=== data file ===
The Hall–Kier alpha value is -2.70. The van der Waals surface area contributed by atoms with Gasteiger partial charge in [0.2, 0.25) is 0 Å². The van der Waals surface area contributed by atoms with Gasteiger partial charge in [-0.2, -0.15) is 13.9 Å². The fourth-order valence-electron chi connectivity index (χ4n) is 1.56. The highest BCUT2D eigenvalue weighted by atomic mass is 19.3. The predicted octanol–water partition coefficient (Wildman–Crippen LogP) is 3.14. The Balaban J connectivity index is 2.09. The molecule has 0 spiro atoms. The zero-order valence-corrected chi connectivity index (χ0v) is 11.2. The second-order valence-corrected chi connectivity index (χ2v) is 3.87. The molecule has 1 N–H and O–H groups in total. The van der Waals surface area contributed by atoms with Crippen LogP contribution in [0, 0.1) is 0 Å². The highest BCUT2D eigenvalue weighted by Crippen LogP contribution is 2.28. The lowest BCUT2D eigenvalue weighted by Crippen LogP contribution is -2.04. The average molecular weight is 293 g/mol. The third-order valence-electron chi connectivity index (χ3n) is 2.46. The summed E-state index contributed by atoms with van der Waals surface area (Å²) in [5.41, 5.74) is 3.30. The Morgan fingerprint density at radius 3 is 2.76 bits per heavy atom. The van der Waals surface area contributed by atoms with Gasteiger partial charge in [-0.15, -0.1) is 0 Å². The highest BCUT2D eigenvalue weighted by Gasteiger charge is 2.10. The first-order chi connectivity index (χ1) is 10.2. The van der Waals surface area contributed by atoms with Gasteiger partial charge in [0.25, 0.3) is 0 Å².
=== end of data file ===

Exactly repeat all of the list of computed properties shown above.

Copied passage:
The Hall–Kier alpha value is -2.70. The van der Waals surface area contributed by atoms with Gasteiger partial charge in [0.2, 0.25) is 0 Å². The van der Waals surface area contributed by atoms with Gasteiger partial charge in [-0.2, -0.15) is 13.9 Å². The fourth-order valence-electron chi connectivity index (χ4n) is 1.56. The highest BCUT2D eigenvalue weighted by atomic mass is 19.3. The predicted octanol–water partition coefficient (Wildman–Crippen LogP) is 3.14. The Balaban J connectivity index is 2.09. The molecule has 0 spiro atoms. The zero-order valence-corrected chi connectivity index (χ0v) is 11.2. The second-order valence-corrected chi connectivity index (χ2v) is 3.87. The molecule has 1 N–H and O–H groups in total. The van der Waals surface area contributed by atoms with Crippen LogP contribution in [0, 0.1) is 0 Å². The highest BCUT2D eigenvalue weighted by Crippen LogP contribution is 2.28. The lowest BCUT2D eigenvalue weighted by Crippen LogP contribution is -2.04. The average molecular weight is 293 g/mol. The third-order valence-electron chi connectivity index (χ3n) is 2.46. The summed E-state index contributed by atoms with van der Waals surface area (Å²) in [5.41, 5.74) is 3.30. The Morgan fingerprint density at radius 3 is 2.76 bits per heavy atom. The van der Waals surface area contributed by atoms with Gasteiger partial charge in [-0.15, -0.1) is 0 Å². The highest BCUT2D eigenvalue weighted by Gasteiger charge is 2.10. The first-order chi connectivity index (χ1) is 10.2. The van der Waals surface area contributed by atoms with Gasteiger partial charge in [0.25, 0.3) is 0 Å².